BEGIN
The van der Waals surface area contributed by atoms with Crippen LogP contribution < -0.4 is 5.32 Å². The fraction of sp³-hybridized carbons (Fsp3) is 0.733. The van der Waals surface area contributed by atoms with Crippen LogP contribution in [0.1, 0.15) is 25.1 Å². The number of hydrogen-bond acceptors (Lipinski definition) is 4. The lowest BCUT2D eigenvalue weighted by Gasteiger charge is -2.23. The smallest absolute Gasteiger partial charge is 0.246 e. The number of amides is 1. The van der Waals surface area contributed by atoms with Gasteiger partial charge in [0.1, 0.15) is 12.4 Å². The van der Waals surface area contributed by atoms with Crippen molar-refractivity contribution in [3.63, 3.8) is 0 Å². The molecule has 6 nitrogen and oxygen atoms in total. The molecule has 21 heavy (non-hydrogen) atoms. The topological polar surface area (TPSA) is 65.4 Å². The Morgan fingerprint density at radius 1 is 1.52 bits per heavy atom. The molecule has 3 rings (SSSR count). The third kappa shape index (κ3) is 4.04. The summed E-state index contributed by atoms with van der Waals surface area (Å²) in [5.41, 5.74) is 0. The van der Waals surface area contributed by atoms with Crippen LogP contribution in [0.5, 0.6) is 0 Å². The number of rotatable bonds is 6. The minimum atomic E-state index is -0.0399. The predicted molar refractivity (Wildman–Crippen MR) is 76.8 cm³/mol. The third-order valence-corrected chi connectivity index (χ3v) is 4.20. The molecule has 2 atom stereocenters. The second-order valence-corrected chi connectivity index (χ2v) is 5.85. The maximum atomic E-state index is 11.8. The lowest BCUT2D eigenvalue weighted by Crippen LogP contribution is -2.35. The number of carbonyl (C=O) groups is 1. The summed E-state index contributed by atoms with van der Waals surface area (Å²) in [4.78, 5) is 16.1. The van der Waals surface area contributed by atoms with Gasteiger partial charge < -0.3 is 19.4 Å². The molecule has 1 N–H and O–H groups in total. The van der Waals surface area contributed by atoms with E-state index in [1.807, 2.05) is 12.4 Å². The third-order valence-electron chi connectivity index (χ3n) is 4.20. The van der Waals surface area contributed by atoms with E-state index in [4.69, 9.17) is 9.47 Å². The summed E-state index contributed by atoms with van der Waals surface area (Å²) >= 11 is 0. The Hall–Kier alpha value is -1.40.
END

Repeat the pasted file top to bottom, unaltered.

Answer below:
The van der Waals surface area contributed by atoms with Crippen LogP contribution < -0.4 is 5.32 Å². The fraction of sp³-hybridized carbons (Fsp3) is 0.733. The van der Waals surface area contributed by atoms with Crippen LogP contribution in [0.1, 0.15) is 25.1 Å². The number of hydrogen-bond acceptors (Lipinski definition) is 4. The lowest BCUT2D eigenvalue weighted by Gasteiger charge is -2.23. The smallest absolute Gasteiger partial charge is 0.246 e. The number of amides is 1. The van der Waals surface area contributed by atoms with Gasteiger partial charge in [0.1, 0.15) is 12.4 Å². The van der Waals surface area contributed by atoms with Crippen molar-refractivity contribution in [3.63, 3.8) is 0 Å². The molecule has 6 nitrogen and oxygen atoms in total. The molecule has 21 heavy (non-hydrogen) atoms. The topological polar surface area (TPSA) is 65.4 Å². The Morgan fingerprint density at radius 1 is 1.52 bits per heavy atom. The molecule has 3 rings (SSSR count). The third kappa shape index (κ3) is 4.04. The summed E-state index contributed by atoms with van der Waals surface area (Å²) in [5.41, 5.74) is 0. The van der Waals surface area contributed by atoms with Crippen LogP contribution in [0.5, 0.6) is 0 Å². The number of rotatable bonds is 6. The minimum atomic E-state index is -0.0399. The predicted molar refractivity (Wildman–Crippen MR) is 76.8 cm³/mol. The third-order valence-corrected chi connectivity index (χ3v) is 4.20. The molecule has 2 atom stereocenters. The second-order valence-corrected chi connectivity index (χ2v) is 5.85. The maximum atomic E-state index is 11.8. The lowest BCUT2D eigenvalue weighted by Crippen LogP contribution is -2.35. The number of carbonyl (C=O) groups is 1. The summed E-state index contributed by atoms with van der Waals surface area (Å²) in [4.78, 5) is 16.1. The van der Waals surface area contributed by atoms with Gasteiger partial charge < -0.3 is 19.4 Å². The molecule has 1 N–H and O–H groups in total. The van der Waals surface area contributed by atoms with E-state index in [1.807, 2.05) is 12.4 Å². The third-order valence-electron chi connectivity index (χ3n) is 4.20. The van der Waals surface area contributed by atoms with E-state index in [4.69, 9.17) is 9.47 Å². The summed E-state index contributed by atoms with van der Waals surface area (Å²) >= 11 is 0. The Hall–Kier alpha value is -1.40.